The Notes of Music:
Western music has 12 notes of which 7 are “natural” (“”) notes and 5 are “sharps” or “flats”. These natural ones are named from A through G. Sharps are written with the “#” symbol after the names of the notes less shrill than it where as flats are written with the “b” symbol after the name of the note shriller than it. All the notes barring B and E have sharps. A sharp note is shriller than its natural note but less shrill than the natural note after it. Sharps and flats indicate the same note and are merely two names of the same thing.
The notes are used in cyclical order and each octave below and above are noted by the same sets of notes repeating themselves. Thus “A” of a higher octave is of double the frequency of the present and half of that of the lower though they are all A’s. That is not a problem for the staff notation as these “repeating” note names that are an octave or two apart are written on the staff at different place (see below).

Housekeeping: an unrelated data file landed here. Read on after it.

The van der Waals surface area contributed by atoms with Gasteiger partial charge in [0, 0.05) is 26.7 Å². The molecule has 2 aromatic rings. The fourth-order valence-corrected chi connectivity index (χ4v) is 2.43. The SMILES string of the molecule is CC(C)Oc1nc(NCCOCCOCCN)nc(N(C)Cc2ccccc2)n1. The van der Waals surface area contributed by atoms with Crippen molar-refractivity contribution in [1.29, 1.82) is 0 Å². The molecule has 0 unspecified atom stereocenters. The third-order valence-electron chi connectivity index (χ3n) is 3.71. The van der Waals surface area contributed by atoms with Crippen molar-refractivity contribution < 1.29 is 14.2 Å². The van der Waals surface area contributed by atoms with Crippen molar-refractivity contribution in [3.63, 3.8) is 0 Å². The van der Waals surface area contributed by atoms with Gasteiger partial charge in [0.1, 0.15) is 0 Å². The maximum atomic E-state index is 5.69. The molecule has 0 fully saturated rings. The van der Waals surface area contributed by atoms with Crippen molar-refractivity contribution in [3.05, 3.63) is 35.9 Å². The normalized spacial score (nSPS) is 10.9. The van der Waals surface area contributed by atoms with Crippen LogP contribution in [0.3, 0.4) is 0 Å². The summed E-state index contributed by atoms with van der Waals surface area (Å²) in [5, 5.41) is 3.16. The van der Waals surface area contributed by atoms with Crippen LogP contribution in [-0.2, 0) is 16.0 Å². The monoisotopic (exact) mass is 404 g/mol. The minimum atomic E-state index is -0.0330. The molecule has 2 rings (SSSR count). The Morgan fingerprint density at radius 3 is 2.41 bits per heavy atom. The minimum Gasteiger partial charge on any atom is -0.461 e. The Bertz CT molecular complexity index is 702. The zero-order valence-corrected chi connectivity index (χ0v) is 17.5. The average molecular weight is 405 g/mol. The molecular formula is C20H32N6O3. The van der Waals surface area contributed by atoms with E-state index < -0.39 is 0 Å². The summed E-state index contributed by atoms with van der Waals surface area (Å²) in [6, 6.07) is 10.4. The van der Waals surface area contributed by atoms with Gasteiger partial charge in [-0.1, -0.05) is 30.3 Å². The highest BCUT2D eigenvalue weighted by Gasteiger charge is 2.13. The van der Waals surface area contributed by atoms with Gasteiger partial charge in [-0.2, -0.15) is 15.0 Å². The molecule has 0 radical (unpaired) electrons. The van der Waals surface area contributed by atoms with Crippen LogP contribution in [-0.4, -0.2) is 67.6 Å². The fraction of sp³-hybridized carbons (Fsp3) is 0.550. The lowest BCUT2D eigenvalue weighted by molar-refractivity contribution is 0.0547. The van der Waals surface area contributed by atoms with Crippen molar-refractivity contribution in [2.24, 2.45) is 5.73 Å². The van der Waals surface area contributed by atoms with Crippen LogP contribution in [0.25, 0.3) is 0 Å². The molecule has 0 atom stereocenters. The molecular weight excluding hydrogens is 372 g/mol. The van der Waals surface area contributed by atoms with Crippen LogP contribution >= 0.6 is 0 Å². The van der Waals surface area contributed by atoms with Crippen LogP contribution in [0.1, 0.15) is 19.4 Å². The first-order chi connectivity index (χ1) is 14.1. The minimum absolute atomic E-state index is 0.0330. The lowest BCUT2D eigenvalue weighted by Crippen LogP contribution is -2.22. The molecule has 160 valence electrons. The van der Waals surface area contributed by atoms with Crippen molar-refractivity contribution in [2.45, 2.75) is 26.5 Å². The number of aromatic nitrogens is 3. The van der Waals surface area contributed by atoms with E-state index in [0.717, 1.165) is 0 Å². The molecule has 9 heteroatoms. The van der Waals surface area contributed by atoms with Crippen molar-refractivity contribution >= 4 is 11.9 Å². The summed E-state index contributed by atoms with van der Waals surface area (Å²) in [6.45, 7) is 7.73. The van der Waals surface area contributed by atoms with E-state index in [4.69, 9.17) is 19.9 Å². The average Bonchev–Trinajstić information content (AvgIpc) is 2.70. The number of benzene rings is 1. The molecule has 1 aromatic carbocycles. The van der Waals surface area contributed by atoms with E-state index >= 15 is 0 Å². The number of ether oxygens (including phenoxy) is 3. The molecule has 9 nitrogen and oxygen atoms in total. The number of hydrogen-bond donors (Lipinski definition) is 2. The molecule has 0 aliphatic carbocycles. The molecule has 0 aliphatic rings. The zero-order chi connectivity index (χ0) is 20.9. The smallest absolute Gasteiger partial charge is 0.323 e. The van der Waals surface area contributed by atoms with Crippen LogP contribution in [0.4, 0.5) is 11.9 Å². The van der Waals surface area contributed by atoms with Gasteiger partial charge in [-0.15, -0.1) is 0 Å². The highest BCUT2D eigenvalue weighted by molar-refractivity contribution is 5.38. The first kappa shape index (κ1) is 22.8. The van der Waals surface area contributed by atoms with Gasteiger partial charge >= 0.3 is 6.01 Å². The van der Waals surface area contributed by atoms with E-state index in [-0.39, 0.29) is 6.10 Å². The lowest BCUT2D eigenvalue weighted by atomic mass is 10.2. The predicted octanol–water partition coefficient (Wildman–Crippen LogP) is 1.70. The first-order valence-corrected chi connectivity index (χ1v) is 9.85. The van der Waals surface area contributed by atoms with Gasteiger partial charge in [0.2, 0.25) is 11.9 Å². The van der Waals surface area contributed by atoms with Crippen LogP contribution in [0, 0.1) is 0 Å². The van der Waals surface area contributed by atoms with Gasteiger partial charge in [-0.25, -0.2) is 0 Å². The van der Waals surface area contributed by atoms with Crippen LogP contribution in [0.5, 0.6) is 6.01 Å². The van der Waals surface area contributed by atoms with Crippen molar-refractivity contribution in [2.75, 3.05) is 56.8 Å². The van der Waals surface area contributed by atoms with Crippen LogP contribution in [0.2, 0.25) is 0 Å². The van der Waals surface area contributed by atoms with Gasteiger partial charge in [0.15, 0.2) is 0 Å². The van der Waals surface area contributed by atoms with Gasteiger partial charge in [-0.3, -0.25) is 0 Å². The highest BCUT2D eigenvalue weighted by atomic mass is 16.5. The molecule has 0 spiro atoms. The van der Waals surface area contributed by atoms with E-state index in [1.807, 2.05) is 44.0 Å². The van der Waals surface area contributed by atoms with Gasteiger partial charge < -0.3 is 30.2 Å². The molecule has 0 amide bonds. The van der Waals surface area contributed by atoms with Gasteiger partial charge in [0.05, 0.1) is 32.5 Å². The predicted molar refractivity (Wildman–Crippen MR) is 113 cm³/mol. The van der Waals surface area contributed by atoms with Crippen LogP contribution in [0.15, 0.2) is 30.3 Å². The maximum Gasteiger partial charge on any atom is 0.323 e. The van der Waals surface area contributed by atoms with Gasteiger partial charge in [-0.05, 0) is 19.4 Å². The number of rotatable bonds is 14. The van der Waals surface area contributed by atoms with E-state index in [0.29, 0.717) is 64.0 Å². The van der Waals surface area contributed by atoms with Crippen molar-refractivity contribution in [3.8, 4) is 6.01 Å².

Thus the 12 these notes in order are as follows:
A A# B C C# D D# E F F# G G#
A Ab G Gb F E Eb D Db C B Bb
The series above with the sharps is called the Ascending Chromatic Scale, and the ones with the flats are called the Descending Chromatic Scale.
Here one must remember that,
A# = Bb, C# = Db, D# = Eb, F# = Gb, G# = Ab
Any note that is not accompanied with a # or b is a natural, so,
A = A , B = B, ...... G = G
The sharp, flat and natural signs are very fundamental to staff notation.
German connection: One more point is better mentioned here, that in German notations, B is written as H, making the series A H C D E F G A H...This is important as some files available on the net have this “H” in them, especially those in chords.
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